Privacy commissioner investigates telcos, former spy boss warns on black market data

Privacy commissioner Timothy Pilgrim will be calling Optus, Vodafone and Telstra to discuss revelations customer information can be bought on the black market from offshore call centres. Photo: Jeremy Piper Former director-general of ASIO David Irvine said Australian companies ”lose control” of their information when it goes overseas. Photo: Jeremy Piper

Chief executive of the Australian Communications Consumer Action Network, Teresa Corbin, said consumers were “very concerned” about private information being accessed offshore. Photo: Supplied

Call centre staff have access to a lot of personal information. Photo: Robert Rough

The Australian Information and Privacy Commissioner is investigating allegations personal information held by telcos can be bought on the black market from overseas call centres.

“I am concerned about allegations that personal information of Australian telecommunication customers is being offered for sale online. My office is making enquiries with Optus, Telstra and Vodafone to determine what further action I may take in this matter,” Timothy Pilgrim said on Thursday.

Meanwhile, the former head of both ASIO and ASIS, David Irvine, warned the industry that once information left Australia, it was no longer protected by Australian sovereign law.

Fairfax Media reported on Thursday it was possible to buy a person’s home address for as little as $350 from off-shore call centres.

For $1000 customers could buy the home address, multiple phone numbers, a year’s phone statements and a call history, sourced through call centre workers in India and elsewhere and offered for sale by AI Solutions, a Mumbai security firm. Loss of control

Mr Irvine said it was a case of “buyer beware”, with companies needing to realise savings from offshore storage could be dwarfed by the liabilities that would follow a major security breach.

​”If you lose control of your data, that sort of thing is entirely possible,” he said at the Association of Corporate Counsel National Conference in Canberra on Thursday.

“It relates to your ability to have suitable arrangements and controls in place with your external suppliers.”

Mr Irvine now heads the Australian Cyber Security Research Institute. Telstra responds

Telstra said on Thursday it had “no relationship with A1 Solutions, and we haven’t seen any evidence to indicate they have access to our systems”.

But even if telcos have no direct contact with A1 Solutions, it is still possible their call centre employees do. This means data is potentially sold to third parties and then on to criminal groups, spies or investigators without telcos’ knowledge.

“We do everything we can to protect our customers’ data and take these claims very seriously. As always, we encourage our customers to notify us if they believe their privacy has been compromised so we can investigate fully,” Telstra CEO Andy Penn said at the company’s investor day.

Director of information security firm Linus Consulting, Mike Thompson, said staff might be selling private information no matter where a call centre was located. However, close supervision and monitoring could reduce breaches. Australian companies could not monitor overseas staff as closely as they did here, he added.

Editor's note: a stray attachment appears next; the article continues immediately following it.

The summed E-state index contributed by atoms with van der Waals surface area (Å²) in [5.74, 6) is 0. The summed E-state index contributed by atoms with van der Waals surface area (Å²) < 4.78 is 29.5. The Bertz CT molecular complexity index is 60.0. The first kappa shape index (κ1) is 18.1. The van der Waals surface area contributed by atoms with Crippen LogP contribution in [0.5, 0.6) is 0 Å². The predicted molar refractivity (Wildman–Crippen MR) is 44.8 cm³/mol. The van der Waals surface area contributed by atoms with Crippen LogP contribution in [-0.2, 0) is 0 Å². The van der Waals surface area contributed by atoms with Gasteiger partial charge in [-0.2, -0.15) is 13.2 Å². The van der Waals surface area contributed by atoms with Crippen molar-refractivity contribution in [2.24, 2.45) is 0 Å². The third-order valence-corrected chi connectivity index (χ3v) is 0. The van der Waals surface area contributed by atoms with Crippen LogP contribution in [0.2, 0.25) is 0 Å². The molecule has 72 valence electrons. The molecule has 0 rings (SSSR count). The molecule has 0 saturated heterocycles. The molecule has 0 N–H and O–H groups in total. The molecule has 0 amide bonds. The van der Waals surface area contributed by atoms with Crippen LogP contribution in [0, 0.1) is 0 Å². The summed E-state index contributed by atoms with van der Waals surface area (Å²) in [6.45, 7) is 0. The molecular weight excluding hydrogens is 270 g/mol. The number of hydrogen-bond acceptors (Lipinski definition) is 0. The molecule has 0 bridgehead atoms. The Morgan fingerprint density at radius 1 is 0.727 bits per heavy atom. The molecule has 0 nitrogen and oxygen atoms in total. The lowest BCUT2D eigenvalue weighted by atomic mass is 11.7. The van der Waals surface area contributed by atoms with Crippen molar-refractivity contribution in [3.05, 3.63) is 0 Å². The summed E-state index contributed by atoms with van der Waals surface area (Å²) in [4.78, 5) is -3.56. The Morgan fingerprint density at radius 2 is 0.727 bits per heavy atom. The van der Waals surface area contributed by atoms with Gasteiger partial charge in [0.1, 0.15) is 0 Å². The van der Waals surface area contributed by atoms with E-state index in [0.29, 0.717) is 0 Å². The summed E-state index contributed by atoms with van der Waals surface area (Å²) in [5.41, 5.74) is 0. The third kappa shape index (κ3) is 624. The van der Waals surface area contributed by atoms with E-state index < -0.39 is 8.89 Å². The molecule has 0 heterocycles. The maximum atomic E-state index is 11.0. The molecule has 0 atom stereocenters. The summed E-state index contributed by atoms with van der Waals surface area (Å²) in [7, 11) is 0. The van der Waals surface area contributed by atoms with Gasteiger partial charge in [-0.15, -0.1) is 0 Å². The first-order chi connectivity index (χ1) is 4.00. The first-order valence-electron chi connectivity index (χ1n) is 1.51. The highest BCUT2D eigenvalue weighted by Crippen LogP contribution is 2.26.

“There is a lot of anecdotal evidence in the market that these overseas relationships are difficult to manage,” Mr Thompson told Fairfax Media.

However, given it took just one person to be corrupted, it would be “naive” for telcos to think their data couldn’t be compromised. Potential breaches were more likely in countries with higher rates of corruption, he said.  Suspect jurisdictions

Common locations for call centres include India and the Philippines, which have global corruption rankings of 76 and 95 respectively out of 168 countries monitored by Transparency International. Australia has a corruption ranking of 13, while Denmark is the least corrupt worldwide.

Politicians and consumer groups are urging parliament to pass legislation that would oblige companies to inform consumers of data breaches.

Senator Nick Xenophon said there was broad commitment to the bill, however, he was concerned the legislation “sets the bar way too high” for reporting a breach and penalties were too soft.

“The current system does not protect consumers, it protects companies,” he said. He is calling for a “complete overhaul of data breaches” and wants directors to be held personally liable.

“There must be consequences. Your data should not be sent overseas unless you have given written consent for it to go overseas,” Senator Xenophon said.

Chief executive of the Australian Communications Consumer Action Network, Teresa Corbin, said consumers were “very concerned” about private information being accessed offshore and encouraged the Australian Federal Police to investigate.

“It is actually the telcos’ responsibility to make sure that the data is not disclosed to anybody. Ultimately they are the one who will be held accountable for that under Australian law,” she said.

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